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J Clin Neurophysiol. 2016 Feb;33(1):22-4. doi: 10.1097/WNP.0000000000000218.

Should Barbiturates be Used in Refractory Status Epilepticus?

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Department of Neurology, Epilepsy-Center Berlin-Brandenburg, Charité-Universitätsmedizin Berlin, Berlin, Germany.


Status epilepticus (SE) is a frequent neurologic emergency, one third of patients do not respond to treatment with benzodiazepines followed by a second antiepileptic drug. While initial treatment of complex partial SE is accordant to that of generalized convulsive SE, further management of refractory SE depends on the risk for acute complications and long-term clinical consequences. These risks are low in complex partial SE; therefore, in this clinical form anesthetics commonly are not used. Generalized convulsive SE-even in its early course-is a potentially life-threatening condition; therefore, prompt use of anesthetics is urgently required. Drugs of choice are barbiturates, midazolam, and propofol, all of which exhibit specific advantages and disadvantages. Up to now, data from clinical studies do not allow to prefer or to discard one of these anesthetics, therefore also barbiturates still should be used in refractory SE. A widely accepted in-house protocol for the management of initial and refractory SE is highly recommended.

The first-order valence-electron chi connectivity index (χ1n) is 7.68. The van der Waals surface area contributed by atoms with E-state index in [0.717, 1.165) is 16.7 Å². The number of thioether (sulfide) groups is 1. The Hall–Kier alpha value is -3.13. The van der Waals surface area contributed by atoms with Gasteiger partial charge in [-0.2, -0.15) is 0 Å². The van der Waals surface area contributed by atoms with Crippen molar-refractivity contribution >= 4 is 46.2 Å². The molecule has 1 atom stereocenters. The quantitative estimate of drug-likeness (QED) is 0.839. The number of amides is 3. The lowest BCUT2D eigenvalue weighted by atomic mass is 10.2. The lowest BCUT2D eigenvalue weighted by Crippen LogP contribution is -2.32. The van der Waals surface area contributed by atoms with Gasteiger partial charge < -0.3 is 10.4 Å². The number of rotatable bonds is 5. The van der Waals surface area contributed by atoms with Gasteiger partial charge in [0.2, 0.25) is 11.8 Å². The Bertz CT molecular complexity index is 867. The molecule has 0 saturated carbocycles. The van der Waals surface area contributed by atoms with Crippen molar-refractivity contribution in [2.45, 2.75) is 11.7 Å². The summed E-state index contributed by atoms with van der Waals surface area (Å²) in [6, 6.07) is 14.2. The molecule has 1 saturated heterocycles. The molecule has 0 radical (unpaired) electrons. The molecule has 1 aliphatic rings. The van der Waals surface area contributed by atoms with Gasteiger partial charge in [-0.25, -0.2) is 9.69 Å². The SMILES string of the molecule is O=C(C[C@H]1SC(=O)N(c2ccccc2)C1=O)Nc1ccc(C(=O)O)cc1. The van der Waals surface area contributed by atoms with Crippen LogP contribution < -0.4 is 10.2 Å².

[Indexed for MEDLINE]

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